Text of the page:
UAS Operations Above 400 Feet

By Patrick C. Miller | February 12, 2015

The news was late in coming, but what the U.S. Federal Aviation Administration, NASA, General Atomics and Honeywell accomplished in flight tests during the last two months of 2014 was truly groundbreaking in terms of opening the U.S. skies to the commercialized use of unmanned aerial systems.

Much attention has been focused on the use of small UAS below 400 feet where the early commercial applications of the technology such as package delivery are likely to occur and, in the case of aerial videography, are already occurring.

However, the heavy hitters in the UAS world have their sights set on operating larger, longer-range piston-powered, turbine-powered and even solar-powered unmanned aerial vehicles (UAV) in the same airspace as manned commercial and civil aircraft. Before that can happen, effective and reliable sense-and-avoid technology must be developed to keep manned and unmanned systems safe distances apart.

This is why the flight tests conducted last November and December at the NASA Armstrong Flight Research Center at Edwards, California, are of vital importance to integrating UAS into the national airspace. NASA’s Ikhana research UAV—a Predator B converted for civilian use—was fitted with the FAA's experimental Airborne Collision Avoidance System for Unmanned Aircraft (ACAS Xu), which uses a sensor fusion algorithm developed by Honeywell.

The Ikhana flew 170 separate encounters with two manned aircraft and a General Atomics Predator B—never facing more than one “intruder” aircraft at a time. One of the milestone accomplishments was the first successful collision avoidance test between two UAVs.

I spoke to Heather Maliska, deputy project manager at Armstrong, and Mauricio Rivas, NASA’s Ikhana project manager, about the flight testing. Rivas told me the Ikhana was never required to make any abrupt or dramatic maneuvers to avoid a conflict with an aircraft playing the part of an intruder.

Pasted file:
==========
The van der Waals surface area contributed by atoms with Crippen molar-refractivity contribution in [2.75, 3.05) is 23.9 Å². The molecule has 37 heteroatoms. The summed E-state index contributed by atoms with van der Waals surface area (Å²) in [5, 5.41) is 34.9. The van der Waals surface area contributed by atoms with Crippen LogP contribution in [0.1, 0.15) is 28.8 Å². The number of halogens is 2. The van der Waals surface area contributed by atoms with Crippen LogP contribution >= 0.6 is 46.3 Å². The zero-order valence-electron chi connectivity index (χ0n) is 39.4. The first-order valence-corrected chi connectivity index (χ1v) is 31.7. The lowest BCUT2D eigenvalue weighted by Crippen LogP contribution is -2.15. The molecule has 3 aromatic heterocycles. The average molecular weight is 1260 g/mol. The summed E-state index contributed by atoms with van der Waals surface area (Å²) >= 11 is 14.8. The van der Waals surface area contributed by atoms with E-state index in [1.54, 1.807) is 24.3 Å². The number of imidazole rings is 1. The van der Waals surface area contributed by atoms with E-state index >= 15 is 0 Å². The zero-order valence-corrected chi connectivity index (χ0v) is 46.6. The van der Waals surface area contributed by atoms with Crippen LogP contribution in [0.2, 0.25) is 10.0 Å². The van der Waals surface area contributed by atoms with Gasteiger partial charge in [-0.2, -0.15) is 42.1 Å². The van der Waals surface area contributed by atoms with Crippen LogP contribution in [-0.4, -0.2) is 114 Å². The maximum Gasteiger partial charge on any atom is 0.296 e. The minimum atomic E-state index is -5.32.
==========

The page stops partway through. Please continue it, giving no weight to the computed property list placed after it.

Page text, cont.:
Maliska said there were a few instances in which the Ikhana responded to an encounter that caused her to think about the reaction, but understanding how the algorithm works provided an explanation to the event. The flight tests will also give the FAA a wealth of data to study, she noted.

I also spoke to Brandon Suarez, a project engineer with General Atomics, about the tests. He emphasized that although the sense-and-avoid technology is designed for UAS, there is a pilot on the ground controlling the aircraft. And just like a manned aircraft, the UAV pilot can communicate with FAA air traffic control to put the aircraft on a safe course in the event it needs to maneuver to avoid a conflict.

There will be more flight testing of the FAA’s ACAS Xu sense-and-avoid system this year and next year as the Radio Technical Commission for Aeronautics (RTCA) Special Committee 228 works to develop minimum operational performance standards for UAS. Maliska stressed that finalizing these standards is an essential component in fielding technology that enables the FAA to safely integrate the UAS operating above 400 feet into the national airspace.

While the FAA is frequently criticized for dragging its feet on UAS commercialization, a great deal of important work is being done and positive results are being accomplished without being widely recognized. Let’s hope the agency continues down a path that succeeds in opening the entire sky to the safe use of UAS, a path that’s generating positive results.